When one feels fear doing something or feels uncomfortable, is this because of a potential false belief that is undperpinned in a mistake in reason? Or is that person just prone to looking at the empty half of a half empty glass?

Intuitively, it seems that sometimes, emotions are recalcitrant to reason. For example, a person may understand that flying a plane is safer than driving a car, but still feel more fear on the plane.

However, aren’t there cases where people fear things because of false beliefs? For example, if I have an irrational belief in that there’s an evil ghost out to get me in my room, is this a flaw based on bad reasoning processes, or is this still yet another example of your brain just being wired to fear more?

  • 2
    It is not so much of a strict either/or state-of-affairs. Sometimes abstract reasoning, because of its physical substrate, will manifest as a calming feeling, i.e. will calm us down. Sometimes it will agitate us (witness the dark history of those who snarkily advocated torturing people who disbelieved the law of noncontradiction). Sometimes emotions will guide our practical reasoning. Sometimes these "faculties" will influence each other in "strange loops." The human mind's potential for intellectual and emotional chaos is enormous. Dec 31, 2022 at 20:03
  • In simple words, you ask if the right side of the brain rules over the left side or the inverse. There's no reason to assume one rules over the other. All emotions can be rationally justified and all judgements can be found to follow an emotion. There's no hard line between both.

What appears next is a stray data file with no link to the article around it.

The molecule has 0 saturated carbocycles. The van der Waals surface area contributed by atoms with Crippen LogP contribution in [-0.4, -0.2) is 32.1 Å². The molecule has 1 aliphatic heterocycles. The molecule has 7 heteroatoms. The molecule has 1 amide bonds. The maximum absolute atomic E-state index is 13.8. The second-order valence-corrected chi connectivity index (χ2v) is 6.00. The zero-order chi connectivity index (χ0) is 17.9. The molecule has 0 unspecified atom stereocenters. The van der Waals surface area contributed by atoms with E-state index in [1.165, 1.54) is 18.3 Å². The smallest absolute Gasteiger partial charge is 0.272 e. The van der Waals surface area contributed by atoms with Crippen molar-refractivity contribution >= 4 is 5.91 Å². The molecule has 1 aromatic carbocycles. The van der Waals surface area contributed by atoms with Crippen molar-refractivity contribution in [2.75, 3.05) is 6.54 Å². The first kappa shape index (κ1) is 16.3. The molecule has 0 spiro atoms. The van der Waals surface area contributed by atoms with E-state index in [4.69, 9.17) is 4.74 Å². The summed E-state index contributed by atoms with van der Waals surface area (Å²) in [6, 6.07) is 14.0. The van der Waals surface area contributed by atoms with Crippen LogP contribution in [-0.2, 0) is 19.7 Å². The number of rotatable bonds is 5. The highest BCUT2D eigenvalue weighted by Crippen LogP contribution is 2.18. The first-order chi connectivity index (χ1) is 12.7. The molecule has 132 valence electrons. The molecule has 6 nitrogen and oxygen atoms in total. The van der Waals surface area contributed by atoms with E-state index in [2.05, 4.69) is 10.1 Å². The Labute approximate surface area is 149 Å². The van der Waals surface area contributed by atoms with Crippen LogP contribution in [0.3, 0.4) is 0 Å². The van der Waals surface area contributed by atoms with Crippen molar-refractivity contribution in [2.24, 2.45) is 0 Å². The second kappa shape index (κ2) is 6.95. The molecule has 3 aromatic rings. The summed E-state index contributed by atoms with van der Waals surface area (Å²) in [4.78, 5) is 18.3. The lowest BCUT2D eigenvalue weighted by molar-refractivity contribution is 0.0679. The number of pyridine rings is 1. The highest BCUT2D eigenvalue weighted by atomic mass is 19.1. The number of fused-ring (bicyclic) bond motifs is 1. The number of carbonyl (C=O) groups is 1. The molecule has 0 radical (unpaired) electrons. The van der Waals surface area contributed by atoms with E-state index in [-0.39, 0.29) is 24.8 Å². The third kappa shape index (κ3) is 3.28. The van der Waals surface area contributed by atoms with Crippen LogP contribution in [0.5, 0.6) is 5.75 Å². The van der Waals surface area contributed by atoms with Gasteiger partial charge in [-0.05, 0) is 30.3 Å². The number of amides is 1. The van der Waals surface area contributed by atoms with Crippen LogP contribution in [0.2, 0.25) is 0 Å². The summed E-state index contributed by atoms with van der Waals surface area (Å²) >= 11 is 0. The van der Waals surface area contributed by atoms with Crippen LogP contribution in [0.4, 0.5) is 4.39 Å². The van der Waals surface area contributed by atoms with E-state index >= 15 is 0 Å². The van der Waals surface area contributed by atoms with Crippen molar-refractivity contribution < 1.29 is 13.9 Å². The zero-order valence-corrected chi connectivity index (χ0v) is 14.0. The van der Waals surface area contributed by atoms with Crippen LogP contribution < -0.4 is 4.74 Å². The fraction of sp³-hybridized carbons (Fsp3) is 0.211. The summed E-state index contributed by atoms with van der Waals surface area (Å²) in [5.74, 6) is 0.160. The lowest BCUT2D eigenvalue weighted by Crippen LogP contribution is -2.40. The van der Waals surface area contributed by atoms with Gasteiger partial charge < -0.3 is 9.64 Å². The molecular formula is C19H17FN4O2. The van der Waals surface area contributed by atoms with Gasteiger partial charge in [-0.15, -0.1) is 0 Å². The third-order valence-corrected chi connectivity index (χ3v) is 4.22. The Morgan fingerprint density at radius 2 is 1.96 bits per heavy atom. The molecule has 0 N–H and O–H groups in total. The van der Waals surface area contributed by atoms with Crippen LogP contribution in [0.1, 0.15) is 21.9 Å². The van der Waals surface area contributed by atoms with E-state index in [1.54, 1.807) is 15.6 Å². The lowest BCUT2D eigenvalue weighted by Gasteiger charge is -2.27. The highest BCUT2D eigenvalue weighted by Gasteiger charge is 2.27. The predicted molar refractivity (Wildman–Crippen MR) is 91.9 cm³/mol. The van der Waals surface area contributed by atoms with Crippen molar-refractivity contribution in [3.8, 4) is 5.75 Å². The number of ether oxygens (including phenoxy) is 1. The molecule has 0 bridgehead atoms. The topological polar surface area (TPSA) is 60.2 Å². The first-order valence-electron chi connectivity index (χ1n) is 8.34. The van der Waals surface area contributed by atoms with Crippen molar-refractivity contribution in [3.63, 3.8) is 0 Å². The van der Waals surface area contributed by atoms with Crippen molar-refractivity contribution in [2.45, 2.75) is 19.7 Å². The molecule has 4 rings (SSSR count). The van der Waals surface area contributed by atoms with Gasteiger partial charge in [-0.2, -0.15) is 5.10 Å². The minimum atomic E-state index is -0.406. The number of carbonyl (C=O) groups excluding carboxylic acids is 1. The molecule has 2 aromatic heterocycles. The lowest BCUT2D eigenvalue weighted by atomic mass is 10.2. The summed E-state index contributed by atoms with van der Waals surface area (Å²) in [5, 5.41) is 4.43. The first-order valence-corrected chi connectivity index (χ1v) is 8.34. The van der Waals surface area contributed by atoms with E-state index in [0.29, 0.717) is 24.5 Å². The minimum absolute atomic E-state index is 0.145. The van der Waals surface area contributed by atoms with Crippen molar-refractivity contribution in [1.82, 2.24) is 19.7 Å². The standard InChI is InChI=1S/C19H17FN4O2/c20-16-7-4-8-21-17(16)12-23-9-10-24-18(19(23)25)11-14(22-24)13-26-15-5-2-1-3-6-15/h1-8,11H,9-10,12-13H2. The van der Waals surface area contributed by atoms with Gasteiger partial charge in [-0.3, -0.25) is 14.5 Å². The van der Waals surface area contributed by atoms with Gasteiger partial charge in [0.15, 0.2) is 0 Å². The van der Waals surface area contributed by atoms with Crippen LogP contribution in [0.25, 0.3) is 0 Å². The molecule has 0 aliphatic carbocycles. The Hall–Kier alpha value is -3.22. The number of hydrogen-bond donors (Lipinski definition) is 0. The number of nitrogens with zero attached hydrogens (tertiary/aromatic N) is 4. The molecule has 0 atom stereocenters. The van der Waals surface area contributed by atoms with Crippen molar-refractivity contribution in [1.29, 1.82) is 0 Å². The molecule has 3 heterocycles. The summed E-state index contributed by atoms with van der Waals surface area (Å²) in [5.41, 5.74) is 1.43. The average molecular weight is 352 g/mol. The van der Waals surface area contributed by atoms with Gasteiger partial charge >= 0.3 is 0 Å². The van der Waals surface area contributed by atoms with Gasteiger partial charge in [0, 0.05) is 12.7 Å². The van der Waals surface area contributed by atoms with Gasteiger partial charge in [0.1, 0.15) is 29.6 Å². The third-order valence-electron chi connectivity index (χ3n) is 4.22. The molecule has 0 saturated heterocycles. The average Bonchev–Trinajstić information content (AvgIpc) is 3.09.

– RodolfoAP
    Dec 31, 2022 at 22:26
  • Note that "reason" (as used here) and "reasons" are 2 completely different things. Everything is, arguably, underpinned by reasons, because that just means it has a cause.
    – NotThatGuy
    Jan 1 at 19:20

5 Answers 5


You are looking for a black and white answer when there is no reason to suppose one exists. It is rather like asking whether successful politicians pick policies that appeal to people, or whether people like policies that are proposed by successful politicians.

Clearly it is possible for some emotions to be rational and others to be irrational. I might justifiably feel apprehensive about the outcome of an important medical test. On the other, I might have a phobia of moths, say, which appears to have no rational basis. Given that, the either/or nature of your question is misguided.


As I see it, the order of operations in the human brain is as follows:

  • Perception
  • Reaction
  • Emotion
  • Cognition

For instance, if a bat flies out of the dark right in front of our faces, first we notice it, then we react (flinch, duck, swat...), then an emotion pops up (fear, anger, irritation...), and then thoughts kick in ("Danged ******* **** rodent!"). The things we think of as conscious action are rooted in emotions (from the Latin emovere: 'outward movement'). Emotions are what give us values, desires, direction and other primitive urges towards actions. Conscious thought then harnesses, focuses, moderates, and directs that emotive urge into constructive behavior.

Of course, there's a feedback mechanism involved in this. Reactions and emotions are patterned behaviors: a perception triggers an ingrained pattern of action (a reaction) and that reaction triggers an emotional response, a basic schema for more complex actions that might need to be taken. But the conscious mind can self-reflect to dispel ineffective patterns and create new ones. For example, a soldier or martial artist will use conscious thought to dispel the primal 'startle' reaction and rework the basic fight/flight response into useful mental states. Thus she will perceive a threat, react by focusing instead of freezing, and enter into calm, assertive emotional state in which trained patterns of combat (another learned set of reactions) can come into play. Conscious thought isn't much good 'in the moment' — thought is always a day late and a dollar short, as the saying goes — but conscious thought can deconstruct patterned behavior after the fact and reconstruct itinerary better forms.


Other answerers so far reject a clear distinction in priority or give a more complex answer than the question. I will use a different approach.